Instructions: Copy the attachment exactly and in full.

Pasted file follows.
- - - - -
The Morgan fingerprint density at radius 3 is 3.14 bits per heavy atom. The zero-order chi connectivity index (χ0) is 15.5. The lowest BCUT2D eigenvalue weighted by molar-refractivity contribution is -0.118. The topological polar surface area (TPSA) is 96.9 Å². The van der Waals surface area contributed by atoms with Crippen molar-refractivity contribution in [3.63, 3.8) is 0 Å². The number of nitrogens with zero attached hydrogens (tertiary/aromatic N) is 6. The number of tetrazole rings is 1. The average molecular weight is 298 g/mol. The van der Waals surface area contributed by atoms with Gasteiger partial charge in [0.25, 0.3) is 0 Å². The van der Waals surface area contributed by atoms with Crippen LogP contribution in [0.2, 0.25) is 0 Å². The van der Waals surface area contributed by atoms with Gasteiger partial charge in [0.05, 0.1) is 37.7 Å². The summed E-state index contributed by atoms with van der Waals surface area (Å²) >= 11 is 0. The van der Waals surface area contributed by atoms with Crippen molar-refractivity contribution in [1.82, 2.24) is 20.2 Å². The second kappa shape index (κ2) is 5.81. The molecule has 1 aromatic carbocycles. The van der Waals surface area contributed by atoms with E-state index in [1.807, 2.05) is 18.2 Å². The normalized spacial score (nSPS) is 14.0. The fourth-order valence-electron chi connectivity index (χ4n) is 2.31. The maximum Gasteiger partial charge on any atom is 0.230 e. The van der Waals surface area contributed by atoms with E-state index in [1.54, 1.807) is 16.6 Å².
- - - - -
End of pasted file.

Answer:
The Morgan fingerprint density at radius 3 is 3.14 bits per heavy atom. The zero-order chi connectivity index (χ0) is 15.5. The lowest BCUT2D eigenvalue weighted by molar-refractivity contribution is -0.118. The topological polar surface area (TPSA) is 96.9 Å². The van der Waals surface area contributed by atoms with Crippen molar-refractivity contribution in [3.63, 3.8) is 0 Å². The number of nitrogens with zero attached hydrogens (tertiary/aromatic N) is 6. The number of tetrazole rings is 1. The average molecular weight is 298 g/mol. The van der Waals surface area contributed by atoms with Gasteiger partial charge in [0.25, 0.3) is 0 Å². The van der Waals surface area contributed by atoms with Crippen LogP contribution in [0.2, 0.25) is 0 Å². The van der Waals surface area contributed by atoms with Gasteiger partial charge in [0.05, 0.1) is 37.7 Å². The summed E-state index contributed by atoms with van der Waals surface area (Å²) >= 11 is 0. The van der Waals surface area contributed by atoms with Crippen molar-refractivity contribution in [1.82, 2.24) is 20.2 Å². The second kappa shape index (κ2) is 5.81. The molecule has 1 aromatic carbocycles. The van der Waals surface area contributed by atoms with E-state index in [1.807, 2.05) is 18.2 Å². The normalized spacial score (nSPS) is 14.0. The fourth-order valence-electron chi connectivity index (χ4n) is 2.31. The maximum Gasteiger partial charge on any atom is 0.230 e. The van der Waals surface area contributed by atoms with E-state index in [1.54, 1.807) is 16.6 Å².